Silas Bartsch lived his passion for service, innovation and education

From testing prototype tractors to developing innovative education programs, Silas Bartsch lived as an innovator.

That life was honored October 22 as about 150 friends, colleagues and former students gathered in Ashley Auditorium at Fresno Pacific University to pay tribute to Bartsch, who died October 18.

While a teenager in his native Minnesota, Bartsch drove experimental tractors for relatives of Wendy Wakeman, dean of the FPU School of Professional Studies (SPS). "I can't think of a more fitting first job," she said.

As the first SPS dean, Bartsch was always building programs to better the work of teachers and the lives of students. "If you scratch the surface of any major educational development in this valley, especially those with a strong Christian influence, you will find Si Bartsch" said Arthur Wiebe, former university president.

SPS today includes the Center for Professional Development (CPD), which provides continuing education for educators and other professionals, and the Center for Degree Completion (CDC), which helps working adults complete their bachelor's degree. Bartsch spent 31 years at the university, teaching sociology and education, helping expand both the teacher education program and the graduate school and serving as interim president.

Wiebe remembered the telephone call where Bartsch offered, not just to serve on a board or advisory committee as Wiebe had thought, but to leave his post as superintendent of Kings Canyon Unified School District to teach at FPU. "He said, ‘During the past few years I have been increasingly convicted that the greatest need in education is for an infusion of Christian teachers.'," Wiebe said.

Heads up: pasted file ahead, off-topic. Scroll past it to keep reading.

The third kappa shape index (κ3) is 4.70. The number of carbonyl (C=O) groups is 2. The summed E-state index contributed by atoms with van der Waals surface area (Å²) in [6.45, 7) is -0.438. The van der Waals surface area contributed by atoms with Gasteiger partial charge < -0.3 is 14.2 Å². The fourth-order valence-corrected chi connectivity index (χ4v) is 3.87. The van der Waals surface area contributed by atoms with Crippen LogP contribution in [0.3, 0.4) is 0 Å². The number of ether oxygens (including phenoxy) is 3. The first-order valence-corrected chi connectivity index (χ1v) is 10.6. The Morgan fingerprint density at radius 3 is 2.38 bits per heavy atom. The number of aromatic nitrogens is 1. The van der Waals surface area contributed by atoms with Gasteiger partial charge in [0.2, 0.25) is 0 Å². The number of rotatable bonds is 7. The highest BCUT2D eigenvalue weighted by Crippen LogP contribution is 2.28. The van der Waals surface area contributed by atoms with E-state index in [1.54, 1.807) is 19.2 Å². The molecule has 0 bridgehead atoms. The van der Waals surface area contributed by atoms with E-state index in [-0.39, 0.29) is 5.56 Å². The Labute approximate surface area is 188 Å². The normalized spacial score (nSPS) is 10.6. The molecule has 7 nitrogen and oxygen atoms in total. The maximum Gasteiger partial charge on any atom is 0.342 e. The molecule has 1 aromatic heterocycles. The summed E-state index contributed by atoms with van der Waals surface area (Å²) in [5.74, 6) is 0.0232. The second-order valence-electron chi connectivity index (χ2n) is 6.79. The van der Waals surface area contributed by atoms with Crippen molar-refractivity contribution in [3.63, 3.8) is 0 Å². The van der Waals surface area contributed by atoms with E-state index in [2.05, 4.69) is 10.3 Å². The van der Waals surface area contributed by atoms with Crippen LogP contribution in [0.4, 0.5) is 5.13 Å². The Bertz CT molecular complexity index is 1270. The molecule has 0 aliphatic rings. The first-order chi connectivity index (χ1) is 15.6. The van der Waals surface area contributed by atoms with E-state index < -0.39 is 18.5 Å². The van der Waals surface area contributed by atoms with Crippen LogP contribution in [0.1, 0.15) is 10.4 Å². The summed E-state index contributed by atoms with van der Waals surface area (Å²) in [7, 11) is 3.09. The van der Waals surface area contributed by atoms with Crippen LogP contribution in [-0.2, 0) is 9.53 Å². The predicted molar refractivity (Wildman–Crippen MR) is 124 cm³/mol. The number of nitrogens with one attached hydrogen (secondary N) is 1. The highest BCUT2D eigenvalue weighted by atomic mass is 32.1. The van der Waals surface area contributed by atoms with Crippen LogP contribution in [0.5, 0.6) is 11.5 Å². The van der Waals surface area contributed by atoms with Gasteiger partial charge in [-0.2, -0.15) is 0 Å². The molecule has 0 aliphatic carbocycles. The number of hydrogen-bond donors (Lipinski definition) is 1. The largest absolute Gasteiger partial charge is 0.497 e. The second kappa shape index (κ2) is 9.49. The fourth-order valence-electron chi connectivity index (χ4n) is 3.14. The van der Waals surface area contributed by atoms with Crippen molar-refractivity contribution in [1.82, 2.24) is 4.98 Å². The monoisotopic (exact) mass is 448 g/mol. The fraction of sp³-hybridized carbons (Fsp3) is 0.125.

Bartsch put his passion into practice by working with the schools he strove to improve. While others promoted preconstructed programs to districts, Bartsch asked educators what they needed, said Edmund Janzen, faculty and former president.

In improving education, Bartsch brought honor to the university. Janzen recalled giving talks to community groups about FPU and finding Bartsch's reputation preceded him. "People said, ‘You represent the school where Silas Bartsch is.'," Janzen said.

Once begun at FPU in 1970, Bartsch worked tirelessly until shortly before his death. Along the way he earned, according to Wiebe, the record for the number of retirement parties given any one person. "Si would celebrate his retirement on Friday and on Monday would show up, ready to be involved in some new way," he said. "A few days ago God gave Si a retirement—we'll see if it holds."

What's sure is that Bartsch's influence will endure in the lives and classrooms of the more than 10,000 teachers served each year by the CPD. "The center was founded on his ideas," said Larry Perryman, university vice president for business affairs and former CPD associate dean. "Si will still be here."

Bartsch was born May 13, 1926. He is survived by his wife, Nadine; son, Doug; daughter, Kris; daughter-in-law, Susie; and son-in-law, Tim; as well as four grandchildren, two brothers and five sisters.


Wayne Steffen
Associate Director of Publications and Media Relations